I’ll start with public transport and, firstly, trains. Yes, some new trains are on order, but not enough of them, and the system on which they will run is fragmented and archaic.
Turn your attention from new high speed lines, grand projects which with some modifications could one day be of use to Yorkshire people, and concentrate on the existing Yorkshire and Trans-Pennine systems, where immediate action can deliver rapid results.
That the Leeds-Manchester-Sheffield ‘triangle’ still relies on antiquated diesel-powered ‘buses on rails’ is an outrage. Get it electrified and put some decent, frequent trains on it, with enough seats for peak hour loadings.
Forget the consultants and the reports, and send some of your Department for Transport train boffins, accompanied by a few professionals who actually know how to run railways, to Germany’s Ruhr – a similar sized region to West and South Yorkshire – to see how an efficient, clean inter-urban rail system has been created there. Jeremy Corbyn’s call for nationalisation was popular with voters not for ideological reasons, but because they mistakenly believed it would improve the quality of the service. In fact it would only have led to more paralysing rail strikes.
Yet the DfT already controls the private train operators, and Network Rail, which is responsible for the tracks, signalling and electric traction power supply, is a nationalised company anyway. The present system provides a useful mix of state control and private enterprise. Use it.
Secondly, stations. All stations should have step-free access to all platforms, and this means ramps and escalators as well as lifts. It is extraordinary that the region’s ‘hub’ station of Leeds should have ‘up’ escalators from all platforms, but no ‘down’ ones.
Ridiculous penny-pinching which not only adds to inconvenience and stress, but is also potentially dangerous for those rushing to catch their trains who must literally run down the stairs.
Worse still is Sheffield, where escalators are totally absent from the station and there are only a handful of slow and creaky lifts to help the hapless passenger burdened with baggage.
Thirdly, tickets. This is an area where England, in this case Transport for London, has led the way with its excellent Oyster card system, valid on trains and buses throughout the Greater London area and beyond. Admittedly, there are sub-regional tickets in parts of Yorkshire, but there is nothing pan-region: and by that I mean including Greater Manchester.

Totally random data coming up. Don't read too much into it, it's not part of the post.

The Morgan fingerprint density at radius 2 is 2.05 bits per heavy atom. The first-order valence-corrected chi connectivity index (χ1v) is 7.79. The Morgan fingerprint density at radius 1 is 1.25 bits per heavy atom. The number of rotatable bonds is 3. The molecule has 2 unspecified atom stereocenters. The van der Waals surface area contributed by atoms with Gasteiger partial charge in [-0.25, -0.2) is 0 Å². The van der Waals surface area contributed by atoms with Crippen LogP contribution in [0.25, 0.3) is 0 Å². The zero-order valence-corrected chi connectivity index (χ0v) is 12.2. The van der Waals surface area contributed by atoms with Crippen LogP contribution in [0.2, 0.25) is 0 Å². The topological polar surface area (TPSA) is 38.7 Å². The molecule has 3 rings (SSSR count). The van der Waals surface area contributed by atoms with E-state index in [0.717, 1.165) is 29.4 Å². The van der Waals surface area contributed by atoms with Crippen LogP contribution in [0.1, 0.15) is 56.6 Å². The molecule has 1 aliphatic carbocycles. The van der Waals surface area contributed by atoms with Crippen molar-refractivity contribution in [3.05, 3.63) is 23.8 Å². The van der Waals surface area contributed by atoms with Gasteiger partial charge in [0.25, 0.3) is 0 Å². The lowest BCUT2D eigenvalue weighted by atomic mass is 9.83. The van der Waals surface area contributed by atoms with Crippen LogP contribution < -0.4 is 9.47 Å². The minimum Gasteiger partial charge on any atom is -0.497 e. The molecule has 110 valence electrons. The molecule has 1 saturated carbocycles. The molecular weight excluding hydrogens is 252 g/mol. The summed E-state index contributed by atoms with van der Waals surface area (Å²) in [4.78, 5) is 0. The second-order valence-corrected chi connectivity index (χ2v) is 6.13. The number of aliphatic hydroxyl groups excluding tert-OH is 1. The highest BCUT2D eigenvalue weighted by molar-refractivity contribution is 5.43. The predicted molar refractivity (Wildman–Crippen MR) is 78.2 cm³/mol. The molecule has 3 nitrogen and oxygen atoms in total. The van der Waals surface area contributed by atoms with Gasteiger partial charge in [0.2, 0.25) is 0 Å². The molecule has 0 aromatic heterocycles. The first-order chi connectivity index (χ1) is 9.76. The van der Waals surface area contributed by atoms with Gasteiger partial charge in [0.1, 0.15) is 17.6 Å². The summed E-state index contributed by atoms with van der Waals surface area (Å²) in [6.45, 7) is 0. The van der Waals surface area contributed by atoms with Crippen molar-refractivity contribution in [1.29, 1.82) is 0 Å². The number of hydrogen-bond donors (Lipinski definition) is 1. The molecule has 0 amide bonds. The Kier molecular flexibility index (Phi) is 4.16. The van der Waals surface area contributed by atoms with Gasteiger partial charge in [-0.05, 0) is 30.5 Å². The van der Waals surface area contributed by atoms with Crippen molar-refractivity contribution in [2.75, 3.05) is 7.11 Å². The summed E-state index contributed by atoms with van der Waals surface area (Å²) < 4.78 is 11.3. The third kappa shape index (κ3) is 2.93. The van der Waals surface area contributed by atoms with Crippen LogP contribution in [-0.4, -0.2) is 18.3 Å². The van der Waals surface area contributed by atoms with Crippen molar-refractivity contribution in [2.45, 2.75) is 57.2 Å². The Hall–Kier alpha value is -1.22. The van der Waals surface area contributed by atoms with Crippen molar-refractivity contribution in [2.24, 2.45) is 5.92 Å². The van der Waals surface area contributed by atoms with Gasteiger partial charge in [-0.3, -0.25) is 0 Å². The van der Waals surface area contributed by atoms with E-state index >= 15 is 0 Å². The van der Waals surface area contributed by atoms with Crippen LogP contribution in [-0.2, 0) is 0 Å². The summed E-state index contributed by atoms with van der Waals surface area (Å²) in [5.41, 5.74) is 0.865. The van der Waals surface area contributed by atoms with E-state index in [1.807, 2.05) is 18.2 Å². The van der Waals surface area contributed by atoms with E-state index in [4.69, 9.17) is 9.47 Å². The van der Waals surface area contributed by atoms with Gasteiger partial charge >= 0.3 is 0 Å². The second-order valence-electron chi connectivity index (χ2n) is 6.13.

If you want the Northern Powerhouse to become a reality, you must have a Northern Powerhouse Oyster card or equivalent. Take a lesson from Switzerland too, where inexpensive country-wide and regional go-anywhere passes, valid for any length of time from a day to a year, are the rule rather than the exception.
Lastly, buses. Incredibly, a recent proposal for trolley buses in Leeds was scrapped on the basis of a consultant’s report. I can only assume that those responsible had no imagination and little idea of the benefits of the trolley bus.
It is the most civilised form of urban transport in existence. It combines the manoeuvrability of the diesel-powered bus with the cleanliness and quietness of the electric tram.
It is much cheaper to install trolley buses than a tramway system and far less disruptive.
Most major cities in Germany, Austria and Switzerland use trolley buses on certain key routes. Cross Gates to the ill-connected Leeds Bradford Airport via the city centre would be an ideal ‘launch route’. Time for a re-look. Dig out the plans, blow off the dust and ask ‘why not’?
High quality public transport greatly reduces the need for people to use their cars. Combine this with improved car-parking at suburban stations, and environmentally-polluting city centre road congestion eases.
It is a fact that the inhabitants of cities in Switzerland, with their enviable public transport systems, combine the highest standards of living with the lowest levels of car ownership and use in Europe.
Take note, Prime Minister, and act.
Sir Andrew Cook is a Yorkshire industrialist and chairman of William Cook Holdings, which includes William Cook Rail.